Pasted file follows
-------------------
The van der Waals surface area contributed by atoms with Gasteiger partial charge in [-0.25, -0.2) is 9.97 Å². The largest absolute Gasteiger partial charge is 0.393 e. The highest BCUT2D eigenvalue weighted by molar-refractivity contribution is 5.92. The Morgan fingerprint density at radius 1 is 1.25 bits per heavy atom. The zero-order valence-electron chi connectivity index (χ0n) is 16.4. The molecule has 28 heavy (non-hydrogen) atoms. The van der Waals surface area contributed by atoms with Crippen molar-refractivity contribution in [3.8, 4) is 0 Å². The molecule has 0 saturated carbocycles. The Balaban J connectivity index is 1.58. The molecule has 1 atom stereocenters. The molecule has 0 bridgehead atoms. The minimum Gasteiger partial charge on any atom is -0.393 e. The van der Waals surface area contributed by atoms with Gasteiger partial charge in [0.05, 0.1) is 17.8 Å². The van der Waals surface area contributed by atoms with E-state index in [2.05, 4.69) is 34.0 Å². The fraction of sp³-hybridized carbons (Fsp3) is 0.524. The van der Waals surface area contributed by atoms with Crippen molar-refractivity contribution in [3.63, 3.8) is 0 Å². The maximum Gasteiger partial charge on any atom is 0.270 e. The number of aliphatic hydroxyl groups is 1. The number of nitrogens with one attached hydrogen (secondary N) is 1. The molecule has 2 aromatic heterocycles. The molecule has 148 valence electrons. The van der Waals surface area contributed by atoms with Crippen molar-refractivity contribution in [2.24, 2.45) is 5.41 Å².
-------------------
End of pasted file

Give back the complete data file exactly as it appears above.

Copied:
The van der Waals surface area contributed by atoms with Gasteiger partial charge in [-0.25, -0.2) is 9.97 Å². The largest absolute Gasteiger partial charge is 0.393 e. The highest BCUT2D eigenvalue weighted by molar-refractivity contribution is 5.92. The Morgan fingerprint density at radius 1 is 1.25 bits per heavy atom. The zero-order valence-electron chi connectivity index (χ0n) is 16.4. The molecule has 28 heavy (non-hydrogen) atoms. The van der Waals surface area contributed by atoms with Crippen molar-refractivity contribution in [3.8, 4) is 0 Å². The molecule has 0 saturated carbocycles. The Balaban J connectivity index is 1.58. The molecule has 1 atom stereocenters. The molecule has 0 bridgehead atoms. The minimum Gasteiger partial charge on any atom is -0.393 e. The van der Waals surface area contributed by atoms with Gasteiger partial charge in [0.05, 0.1) is 17.8 Å². The van der Waals surface area contributed by atoms with E-state index in [2.05, 4.69) is 34.0 Å². The fraction of sp³-hybridized carbons (Fsp3) is 0.524. The van der Waals surface area contributed by atoms with Crippen molar-refractivity contribution in [3.63, 3.8) is 0 Å². The maximum Gasteiger partial charge on any atom is 0.270 e. The number of aliphatic hydroxyl groups is 1. The number of nitrogens with one attached hydrogen (secondary N) is 1. The molecule has 2 aromatic heterocycles. The molecule has 148 valence electrons. The van der Waals surface area contributed by atoms with Crippen molar-refractivity contribution in [2.24, 2.45) is 5.41 Å².